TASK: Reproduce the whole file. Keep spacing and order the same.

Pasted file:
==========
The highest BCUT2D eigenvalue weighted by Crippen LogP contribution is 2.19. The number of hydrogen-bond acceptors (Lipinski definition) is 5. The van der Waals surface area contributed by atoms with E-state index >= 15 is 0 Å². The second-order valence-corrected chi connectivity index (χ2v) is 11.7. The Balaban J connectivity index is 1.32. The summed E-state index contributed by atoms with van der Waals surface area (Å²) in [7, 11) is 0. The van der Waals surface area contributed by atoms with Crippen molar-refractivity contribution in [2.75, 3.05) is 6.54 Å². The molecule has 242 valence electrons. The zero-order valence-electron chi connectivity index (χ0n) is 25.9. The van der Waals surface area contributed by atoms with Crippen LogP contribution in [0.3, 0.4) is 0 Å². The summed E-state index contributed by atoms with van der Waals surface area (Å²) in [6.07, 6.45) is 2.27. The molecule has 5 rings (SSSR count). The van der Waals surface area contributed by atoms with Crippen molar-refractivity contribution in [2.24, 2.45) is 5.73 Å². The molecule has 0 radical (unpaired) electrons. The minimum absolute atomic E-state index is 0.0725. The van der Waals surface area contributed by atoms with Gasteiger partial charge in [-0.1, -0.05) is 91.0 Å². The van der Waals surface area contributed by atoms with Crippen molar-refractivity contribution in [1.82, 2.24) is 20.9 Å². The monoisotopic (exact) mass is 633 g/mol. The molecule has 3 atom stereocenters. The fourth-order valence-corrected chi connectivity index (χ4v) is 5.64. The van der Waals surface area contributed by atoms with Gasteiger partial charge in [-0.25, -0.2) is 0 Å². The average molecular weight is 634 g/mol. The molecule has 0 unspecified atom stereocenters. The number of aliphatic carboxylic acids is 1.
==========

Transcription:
The highest BCUT2D eigenvalue weighted by Crippen LogP contribution is 2.19. The number of hydrogen-bond acceptors (Lipinski definition) is 5. The van der Waals surface area contributed by atoms with E-state index >= 15 is 0 Å². The second-order valence-corrected chi connectivity index (χ2v) is 11.7. The Balaban J connectivity index is 1.32. The summed E-state index contributed by atoms with van der Waals surface area (Å²) in [7, 11) is 0. The van der Waals surface area contributed by atoms with Crippen molar-refractivity contribution in [2.75, 3.05) is 6.54 Å². The molecule has 242 valence electrons. The zero-order valence-electron chi connectivity index (χ0n) is 25.9. The van der Waals surface area contributed by atoms with Crippen LogP contribution in [0.3, 0.4) is 0 Å². The summed E-state index contributed by atoms with van der Waals surface area (Å²) in [6.07, 6.45) is 2.27. The molecule has 5 rings (SSSR count). The van der Waals surface area contributed by atoms with Crippen molar-refractivity contribution in [2.24, 2.45) is 5.73 Å². The molecule has 0 radical (unpaired) electrons. The minimum absolute atomic E-state index is 0.0725. The van der Waals surface area contributed by atoms with Gasteiger partial charge in [-0.1, -0.05) is 91.0 Å². The van der Waals surface area contributed by atoms with Crippen molar-refractivity contribution in [1.82, 2.24) is 20.9 Å². The monoisotopic (exact) mass is 633 g/mol. The molecule has 3 atom stereocenters. The fourth-order valence-corrected chi connectivity index (χ4v) is 5.64. The van der Waals surface area contributed by atoms with Gasteiger partial charge in [-0.25, -0.2) is 0 Å². The average molecular weight is 634 g/mol. The molecule has 0 unspecified atom stereocenters. The number of aliphatic carboxylic acids is 1.